- I strongly think that every edit should stand on its own feet—as others have said further up, a good edit is a good edit, no matter who made it. If WP was centered more on editing quality, not the establishment of trust, which may either be given too freely or not at all, I think that would be a very good thing for overall quality. And this is my final reason for advocating anymous edits: to show those people on WP who think anymous edits bring primarily spam and copyvios and who lobby for disabling anonymous editing altogether that many anonymous edits are in fact knowledgeable, helpful, and have staying power and are not per se inferior to work by logged-in users.
Anyway, just my perspective on this subject. -- 22.214.171.124 16:21, 23 November 2005 (UTC)
- The problem is that while there are some good IP editors, the reality is that virtually all vandalism/spam/copyvios/junk etc. does come from IPs. Martin 16:35, 23 November 2005 (UTC)
- Maybe, but I have also seen a lot of copyright violations coming from (usually freshly) registered users, contributions that are even lauded by other registered users, "ooh, how smart, how well-written", and that — even to an untrained eye — simply look like the obvious cut-and-paste job they are (no links, writing style too journalistic or too essayistic). I always love to look for the real sources with Google, usually finding that they are copyrighted and that the submitters have no clearance, and then to report those submissions. :-) I think it is pretty sad they would likely not get reported by anyone else, because after all they come from a registered user, so it must be allright.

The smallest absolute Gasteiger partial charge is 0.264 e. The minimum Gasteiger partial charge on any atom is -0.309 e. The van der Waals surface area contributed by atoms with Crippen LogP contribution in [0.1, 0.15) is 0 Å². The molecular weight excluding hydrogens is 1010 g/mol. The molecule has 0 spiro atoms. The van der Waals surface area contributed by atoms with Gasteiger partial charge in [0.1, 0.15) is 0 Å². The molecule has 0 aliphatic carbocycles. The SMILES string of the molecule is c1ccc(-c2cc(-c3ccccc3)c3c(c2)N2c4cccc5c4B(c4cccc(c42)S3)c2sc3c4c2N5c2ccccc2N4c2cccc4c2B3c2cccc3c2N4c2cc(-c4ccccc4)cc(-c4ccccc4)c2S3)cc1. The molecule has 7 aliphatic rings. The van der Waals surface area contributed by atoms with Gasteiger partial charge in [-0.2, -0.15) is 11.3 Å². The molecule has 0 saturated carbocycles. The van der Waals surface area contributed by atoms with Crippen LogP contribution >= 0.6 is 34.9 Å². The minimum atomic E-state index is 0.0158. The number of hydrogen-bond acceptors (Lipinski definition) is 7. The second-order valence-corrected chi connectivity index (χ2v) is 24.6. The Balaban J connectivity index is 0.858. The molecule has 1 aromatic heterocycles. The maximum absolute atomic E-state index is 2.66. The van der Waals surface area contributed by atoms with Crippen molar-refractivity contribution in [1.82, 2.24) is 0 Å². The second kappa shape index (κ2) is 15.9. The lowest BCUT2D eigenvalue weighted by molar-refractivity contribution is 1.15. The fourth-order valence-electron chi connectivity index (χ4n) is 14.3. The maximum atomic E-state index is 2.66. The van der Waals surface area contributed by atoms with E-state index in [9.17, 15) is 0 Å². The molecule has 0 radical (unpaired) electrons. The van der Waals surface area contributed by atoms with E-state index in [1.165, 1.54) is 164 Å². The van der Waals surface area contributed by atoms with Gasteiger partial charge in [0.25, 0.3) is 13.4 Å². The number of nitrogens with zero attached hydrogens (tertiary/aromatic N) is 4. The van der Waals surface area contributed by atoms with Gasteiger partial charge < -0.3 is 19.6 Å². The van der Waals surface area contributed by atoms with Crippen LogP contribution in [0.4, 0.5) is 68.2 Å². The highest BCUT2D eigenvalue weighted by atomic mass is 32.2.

- Furthermore, I have seen many bad edits with clear agendas and POV ("Global Warming is a conspiracy!" and such) coming from known registered users, not to mention edit wars, which may also arise because people start to identify with what they have written so much that every discussion feels like a personal attack to them.
- And as for spam and junk, that is quickly spotted and deleted. I worry much more about registered users who gain apparent trust (or are trusted just because they are registered), but in reality infuse articles with their personal, self-serving standpoints and subtle violations of NPOV without being corrected.